The Revised Common Lectionary — used by thousands of churches — includes an unfortunate Gospel reading for this Sunday. Mark 10:2-16 combines two pericopes, I suppose because that gives preachers the option of leaning on the second one — the nice little vignette in which Jesus says, “Let the little children come to me.”
But that first bit, from verses 2-12, is still set to be read in Sunday’s service, and reading Jesus’ harsh condemnation of divorce and remarriage there — without any context or explanation — seems cruel.
I think it’s particularly unfortunate to choose this passage from Mark’s Gospel rather than the parallel sections from Matthew or Luke, because both of those Gospels include something Mark doesn’t: the genealogies of Jesus.
Those matter a great deal here because those genealogies — the lists of begats that we’re always tempted to skip — include the remarried Moabite widow Ruth. And we cannot understand Jesus’ words in Mark 2:2-12 unless we remember Ruth and the way her story echoes throughout the scriptures as a refutation of that viciously sanctimonious ethnic-cleansing prick Ezra.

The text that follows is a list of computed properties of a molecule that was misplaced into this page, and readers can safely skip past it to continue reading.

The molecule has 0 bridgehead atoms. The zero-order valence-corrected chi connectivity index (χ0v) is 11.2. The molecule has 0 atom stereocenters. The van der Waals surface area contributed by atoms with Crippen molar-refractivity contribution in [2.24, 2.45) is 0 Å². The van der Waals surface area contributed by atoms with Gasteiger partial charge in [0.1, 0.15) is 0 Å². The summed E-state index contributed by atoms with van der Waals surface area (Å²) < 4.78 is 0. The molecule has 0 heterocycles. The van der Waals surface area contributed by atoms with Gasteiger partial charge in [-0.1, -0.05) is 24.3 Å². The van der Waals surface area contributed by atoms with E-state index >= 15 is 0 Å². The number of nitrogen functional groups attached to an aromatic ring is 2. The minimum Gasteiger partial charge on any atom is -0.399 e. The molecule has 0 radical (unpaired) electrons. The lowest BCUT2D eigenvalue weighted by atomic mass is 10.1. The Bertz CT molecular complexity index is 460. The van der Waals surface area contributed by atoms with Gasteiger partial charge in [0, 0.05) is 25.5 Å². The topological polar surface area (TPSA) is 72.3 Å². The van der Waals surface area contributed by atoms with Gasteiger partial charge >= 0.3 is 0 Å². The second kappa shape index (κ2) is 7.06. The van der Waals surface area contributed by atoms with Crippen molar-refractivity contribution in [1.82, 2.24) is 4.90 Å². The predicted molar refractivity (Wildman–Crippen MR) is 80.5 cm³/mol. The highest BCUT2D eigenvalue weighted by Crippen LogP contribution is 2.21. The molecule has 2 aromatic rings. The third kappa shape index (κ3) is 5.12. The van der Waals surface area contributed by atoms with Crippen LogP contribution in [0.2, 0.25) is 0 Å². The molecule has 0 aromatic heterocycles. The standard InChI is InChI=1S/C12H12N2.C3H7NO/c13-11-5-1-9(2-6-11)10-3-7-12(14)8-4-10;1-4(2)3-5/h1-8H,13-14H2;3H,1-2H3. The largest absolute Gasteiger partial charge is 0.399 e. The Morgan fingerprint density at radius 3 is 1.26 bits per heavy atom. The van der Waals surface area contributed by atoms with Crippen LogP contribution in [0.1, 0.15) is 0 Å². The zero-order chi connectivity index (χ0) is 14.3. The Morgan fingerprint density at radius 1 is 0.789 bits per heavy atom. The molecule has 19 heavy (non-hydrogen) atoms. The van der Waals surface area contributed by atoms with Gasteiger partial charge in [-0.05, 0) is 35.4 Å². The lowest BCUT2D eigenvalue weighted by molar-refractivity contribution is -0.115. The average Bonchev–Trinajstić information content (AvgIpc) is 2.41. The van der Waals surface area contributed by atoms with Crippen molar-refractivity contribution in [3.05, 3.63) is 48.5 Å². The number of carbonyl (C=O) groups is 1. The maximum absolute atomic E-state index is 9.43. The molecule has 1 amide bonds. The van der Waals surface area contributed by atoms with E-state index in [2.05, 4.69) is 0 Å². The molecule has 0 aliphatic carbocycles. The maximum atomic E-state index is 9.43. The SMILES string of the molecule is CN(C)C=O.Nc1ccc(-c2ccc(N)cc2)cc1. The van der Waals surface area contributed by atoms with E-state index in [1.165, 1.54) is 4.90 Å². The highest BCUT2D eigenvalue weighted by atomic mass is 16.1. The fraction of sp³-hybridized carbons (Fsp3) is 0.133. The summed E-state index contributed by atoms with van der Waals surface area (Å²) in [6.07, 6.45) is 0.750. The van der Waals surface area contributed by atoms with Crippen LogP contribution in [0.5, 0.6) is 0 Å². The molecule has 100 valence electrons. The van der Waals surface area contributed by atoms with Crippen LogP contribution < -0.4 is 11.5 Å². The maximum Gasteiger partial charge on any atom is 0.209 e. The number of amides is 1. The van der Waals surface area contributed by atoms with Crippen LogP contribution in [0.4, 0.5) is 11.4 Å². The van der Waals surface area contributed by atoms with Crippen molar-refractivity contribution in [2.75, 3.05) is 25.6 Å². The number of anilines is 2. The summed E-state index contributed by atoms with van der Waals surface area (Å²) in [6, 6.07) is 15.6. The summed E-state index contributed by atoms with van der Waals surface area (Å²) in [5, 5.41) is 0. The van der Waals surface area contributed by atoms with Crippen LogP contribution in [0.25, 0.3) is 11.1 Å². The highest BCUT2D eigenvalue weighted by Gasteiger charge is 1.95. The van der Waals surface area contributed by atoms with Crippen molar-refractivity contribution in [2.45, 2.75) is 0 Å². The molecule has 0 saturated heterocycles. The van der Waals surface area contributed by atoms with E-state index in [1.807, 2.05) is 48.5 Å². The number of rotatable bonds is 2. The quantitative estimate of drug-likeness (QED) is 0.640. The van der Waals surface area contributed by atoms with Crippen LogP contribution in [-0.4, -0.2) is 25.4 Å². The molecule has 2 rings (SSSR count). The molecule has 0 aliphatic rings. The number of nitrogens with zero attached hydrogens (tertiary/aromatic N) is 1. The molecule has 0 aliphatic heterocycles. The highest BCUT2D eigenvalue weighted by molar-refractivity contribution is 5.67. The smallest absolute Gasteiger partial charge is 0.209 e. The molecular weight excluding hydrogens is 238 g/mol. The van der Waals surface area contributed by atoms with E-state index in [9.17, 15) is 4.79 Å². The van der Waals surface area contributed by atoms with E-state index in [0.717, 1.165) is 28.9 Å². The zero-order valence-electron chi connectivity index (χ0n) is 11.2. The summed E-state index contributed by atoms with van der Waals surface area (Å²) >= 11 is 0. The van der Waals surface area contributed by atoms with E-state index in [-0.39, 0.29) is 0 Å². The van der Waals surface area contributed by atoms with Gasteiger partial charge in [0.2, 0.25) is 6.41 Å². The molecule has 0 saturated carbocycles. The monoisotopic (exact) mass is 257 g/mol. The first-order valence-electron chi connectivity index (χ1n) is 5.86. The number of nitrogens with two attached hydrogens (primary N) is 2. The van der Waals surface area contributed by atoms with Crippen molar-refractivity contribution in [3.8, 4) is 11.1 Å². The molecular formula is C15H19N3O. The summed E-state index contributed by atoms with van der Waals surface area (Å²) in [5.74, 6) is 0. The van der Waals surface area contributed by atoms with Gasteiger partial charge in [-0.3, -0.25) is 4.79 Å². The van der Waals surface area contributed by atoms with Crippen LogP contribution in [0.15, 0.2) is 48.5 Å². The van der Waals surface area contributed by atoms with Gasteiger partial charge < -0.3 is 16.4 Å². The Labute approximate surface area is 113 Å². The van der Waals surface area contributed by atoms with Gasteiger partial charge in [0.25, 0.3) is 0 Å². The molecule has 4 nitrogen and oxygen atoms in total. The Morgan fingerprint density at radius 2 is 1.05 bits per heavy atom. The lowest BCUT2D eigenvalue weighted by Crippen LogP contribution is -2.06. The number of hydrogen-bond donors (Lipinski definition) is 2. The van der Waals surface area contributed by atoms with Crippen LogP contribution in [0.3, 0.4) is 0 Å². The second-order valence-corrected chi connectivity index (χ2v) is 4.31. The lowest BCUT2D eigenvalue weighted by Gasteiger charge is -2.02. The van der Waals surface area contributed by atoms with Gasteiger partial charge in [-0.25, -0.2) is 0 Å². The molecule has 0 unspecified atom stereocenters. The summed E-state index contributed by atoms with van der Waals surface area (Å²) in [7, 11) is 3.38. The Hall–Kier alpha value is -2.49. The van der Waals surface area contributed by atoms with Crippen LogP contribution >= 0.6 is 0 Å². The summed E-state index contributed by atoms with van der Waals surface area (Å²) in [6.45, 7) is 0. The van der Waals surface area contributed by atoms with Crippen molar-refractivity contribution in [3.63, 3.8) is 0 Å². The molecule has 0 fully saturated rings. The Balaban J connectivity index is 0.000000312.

So if you’re going to be reading or preaching on that passage from Mark this Sunday, you’d better not do so unless it’s in the context of Ezra. This is what the Pharisees were asking Jesus: Where do you stand on this long-running argument over Ezra’s mandatory mass-divorce and child-abandonment? And this is what Jesus is answering: Never again.
Some have suggested that I’m stretching when I connect almost every biblical discussion of divorce to the contentious dispute over Ezra’s atrocity. I think it’s a far bigger stretch to suggest they’re not connected. That suggestion is, literally, Ruthless.